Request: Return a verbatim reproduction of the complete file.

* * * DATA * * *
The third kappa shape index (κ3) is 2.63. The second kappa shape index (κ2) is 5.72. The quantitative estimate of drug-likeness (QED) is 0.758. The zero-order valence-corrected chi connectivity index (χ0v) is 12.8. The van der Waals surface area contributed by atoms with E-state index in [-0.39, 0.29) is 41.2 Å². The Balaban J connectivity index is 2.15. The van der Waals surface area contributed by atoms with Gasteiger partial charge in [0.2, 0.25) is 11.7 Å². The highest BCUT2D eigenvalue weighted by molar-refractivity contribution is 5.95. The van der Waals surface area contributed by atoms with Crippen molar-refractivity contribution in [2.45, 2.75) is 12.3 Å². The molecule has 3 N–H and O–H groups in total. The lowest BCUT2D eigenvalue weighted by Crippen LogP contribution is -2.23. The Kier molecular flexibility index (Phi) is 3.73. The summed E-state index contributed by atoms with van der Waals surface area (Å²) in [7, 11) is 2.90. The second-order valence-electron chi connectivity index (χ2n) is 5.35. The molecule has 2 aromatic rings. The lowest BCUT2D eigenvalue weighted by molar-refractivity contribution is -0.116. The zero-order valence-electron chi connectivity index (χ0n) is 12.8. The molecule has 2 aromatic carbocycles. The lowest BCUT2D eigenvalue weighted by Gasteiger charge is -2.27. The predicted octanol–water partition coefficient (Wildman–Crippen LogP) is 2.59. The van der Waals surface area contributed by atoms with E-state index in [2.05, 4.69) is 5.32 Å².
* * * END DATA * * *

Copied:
The third kappa shape index (κ3) is 2.63. The second kappa shape index (κ2) is 5.72. The quantitative estimate of drug-likeness (QED) is 0.758. The zero-order valence-corrected chi connectivity index (χ0v) is 12.8. The van der Waals surface area contributed by atoms with E-state index in [-0.39, 0.29) is 41.2 Å². The Balaban J connectivity index is 2.15. The van der Waals surface area contributed by atoms with Gasteiger partial charge in [0.2, 0.25) is 11.7 Å². The highest BCUT2D eigenvalue weighted by molar-refractivity contribution is 5.95. The van der Waals surface area contributed by atoms with Crippen molar-refractivity contribution in [2.45, 2.75) is 12.3 Å². The molecule has 3 N–H and O–H groups in total. The lowest BCUT2D eigenvalue weighted by Crippen LogP contribution is -2.23. The Kier molecular flexibility index (Phi) is 3.73. The summed E-state index contributed by atoms with van der Waals surface area (Å²) in [7, 11) is 2.90. The second-order valence-electron chi connectivity index (χ2n) is 5.35. The molecule has 2 aromatic rings. The lowest BCUT2D eigenvalue weighted by molar-refractivity contribution is -0.116. The zero-order valence-electron chi connectivity index (χ0n) is 12.8. The molecule has 2 aromatic carbocycles. The lowest BCUT2D eigenvalue weighted by Gasteiger charge is -2.27. The predicted octanol–water partition coefficient (Wildman–Crippen LogP) is 2.59. The van der Waals surface area contributed by atoms with E-state index in [2.05, 4.69) is 5.32 Å².